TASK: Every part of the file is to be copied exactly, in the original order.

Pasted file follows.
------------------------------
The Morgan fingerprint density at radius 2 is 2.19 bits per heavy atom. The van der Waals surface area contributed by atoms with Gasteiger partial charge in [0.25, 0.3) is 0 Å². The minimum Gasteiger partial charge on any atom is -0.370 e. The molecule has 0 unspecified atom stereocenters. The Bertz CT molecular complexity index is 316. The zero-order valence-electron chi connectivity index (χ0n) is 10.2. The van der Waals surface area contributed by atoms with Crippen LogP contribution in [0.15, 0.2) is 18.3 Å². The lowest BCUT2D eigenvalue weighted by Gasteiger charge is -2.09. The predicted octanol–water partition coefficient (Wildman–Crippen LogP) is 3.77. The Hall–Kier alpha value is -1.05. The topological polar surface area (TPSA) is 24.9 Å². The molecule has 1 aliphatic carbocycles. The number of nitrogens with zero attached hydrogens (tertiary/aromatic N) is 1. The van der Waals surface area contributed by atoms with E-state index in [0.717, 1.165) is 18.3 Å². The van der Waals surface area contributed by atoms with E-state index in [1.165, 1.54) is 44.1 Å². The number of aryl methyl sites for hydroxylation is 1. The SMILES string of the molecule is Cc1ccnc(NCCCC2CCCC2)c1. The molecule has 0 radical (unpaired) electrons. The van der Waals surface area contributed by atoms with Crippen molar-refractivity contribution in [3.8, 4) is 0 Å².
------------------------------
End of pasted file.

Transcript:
The Morgan fingerprint density at radius 2 is 2.19 bits per heavy atom. The van der Waals surface area contributed by atoms with Gasteiger partial charge in [0.25, 0.3) is 0 Å². The minimum Gasteiger partial charge on any atom is -0.370 e. The molecule has 0 unspecified atom stereocenters. The Bertz CT molecular complexity index is 316. The zero-order valence-electron chi connectivity index (χ0n) is 10.2. The van der Waals surface area contributed by atoms with Crippen LogP contribution in [0.15, 0.2) is 18.3 Å². The lowest BCUT2D eigenvalue weighted by Gasteiger charge is -2.09. The predicted octanol–water partition coefficient (Wildman–Crippen LogP) is 3.77. The Hall–Kier alpha value is -1.05. The topological polar surface area (TPSA) is 24.9 Å². The molecule has 1 aliphatic carbocycles. The number of nitrogens with zero attached hydrogens (tertiary/aromatic N) is 1. The van der Waals surface area contributed by atoms with E-state index in [0.717, 1.165) is 18.3 Å². The van der Waals surface area contributed by atoms with E-state index in [1.165, 1.54) is 44.1 Å². The number of aryl methyl sites for hydroxylation is 1. The SMILES string of the molecule is Cc1ccnc(NCCCC2CCCC2)c1. The molecule has 0 radical (unpaired) electrons. The van der Waals surface area contributed by atoms with Crippen molar-refractivity contribution in [3.8, 4) is 0 Å².